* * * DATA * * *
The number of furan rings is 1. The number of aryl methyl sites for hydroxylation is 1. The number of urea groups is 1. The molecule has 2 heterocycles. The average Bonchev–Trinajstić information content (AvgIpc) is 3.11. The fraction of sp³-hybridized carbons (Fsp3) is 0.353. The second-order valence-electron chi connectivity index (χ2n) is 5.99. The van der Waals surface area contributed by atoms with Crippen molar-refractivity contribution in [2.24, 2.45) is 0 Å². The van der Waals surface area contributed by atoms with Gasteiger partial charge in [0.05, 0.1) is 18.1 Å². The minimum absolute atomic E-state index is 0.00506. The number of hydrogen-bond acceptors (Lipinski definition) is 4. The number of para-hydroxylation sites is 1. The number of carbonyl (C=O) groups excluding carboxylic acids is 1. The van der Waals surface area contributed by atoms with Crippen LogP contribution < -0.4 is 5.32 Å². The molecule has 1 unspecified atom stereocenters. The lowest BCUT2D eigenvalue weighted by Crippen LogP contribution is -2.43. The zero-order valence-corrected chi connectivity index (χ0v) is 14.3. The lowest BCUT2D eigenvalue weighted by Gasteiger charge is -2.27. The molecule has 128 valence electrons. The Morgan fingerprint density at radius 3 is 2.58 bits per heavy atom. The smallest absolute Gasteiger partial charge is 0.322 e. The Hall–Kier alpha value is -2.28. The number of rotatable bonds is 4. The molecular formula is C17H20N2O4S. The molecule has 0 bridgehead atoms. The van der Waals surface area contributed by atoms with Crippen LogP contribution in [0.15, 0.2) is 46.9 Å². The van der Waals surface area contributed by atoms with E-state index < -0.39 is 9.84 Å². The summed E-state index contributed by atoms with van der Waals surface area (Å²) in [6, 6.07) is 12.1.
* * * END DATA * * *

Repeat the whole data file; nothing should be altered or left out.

The number of furan rings is 1. The number of aryl methyl sites for hydroxylation is 1. The number of urea groups is 1. The molecule has 2 heterocycles. The average Bonchev–Trinajstić information content (AvgIpc) is 3.11. The fraction of sp³-hybridized carbons (Fsp3) is 0.353. The second-order valence-electron chi connectivity index (χ2n) is 5.99. The van der Waals surface area contributed by atoms with Crippen molar-refractivity contribution in [2.24, 2.45) is 0 Å². The van der Waals surface area contributed by atoms with Gasteiger partial charge in [0.05, 0.1) is 18.1 Å². The minimum absolute atomic E-state index is 0.00506. The number of hydrogen-bond acceptors (Lipinski definition) is 4. The number of para-hydroxylation sites is 1. The number of carbonyl (C=O) groups excluding carboxylic acids is 1. The van der Waals surface area contributed by atoms with Crippen LogP contribution < -0.4 is 5.32 Å². The molecule has 1 unspecified atom stereocenters. The lowest BCUT2D eigenvalue weighted by Crippen LogP contribution is -2.43. The zero-order valence-corrected chi connectivity index (χ0v) is 14.3. The lowest BCUT2D eigenvalue weighted by Gasteiger charge is -2.27. The molecule has 128 valence electrons. The Morgan fingerprint density at radius 3 is 2.58 bits per heavy atom. The smallest absolute Gasteiger partial charge is 0.322 e. The Hall–Kier alpha value is -2.28. The number of rotatable bonds is 4. The molecular formula is C17H20N2O4S. The molecule has 0 bridgehead atoms. The van der Waals surface area contributed by atoms with Crippen LogP contribution in [0.15, 0.2) is 46.9 Å². The van der Waals surface area contributed by atoms with E-state index < -0.39 is 9.84 Å². The summed E-state index contributed by atoms with van der Waals surface area (Å²) in [6, 6.07) is 12.1.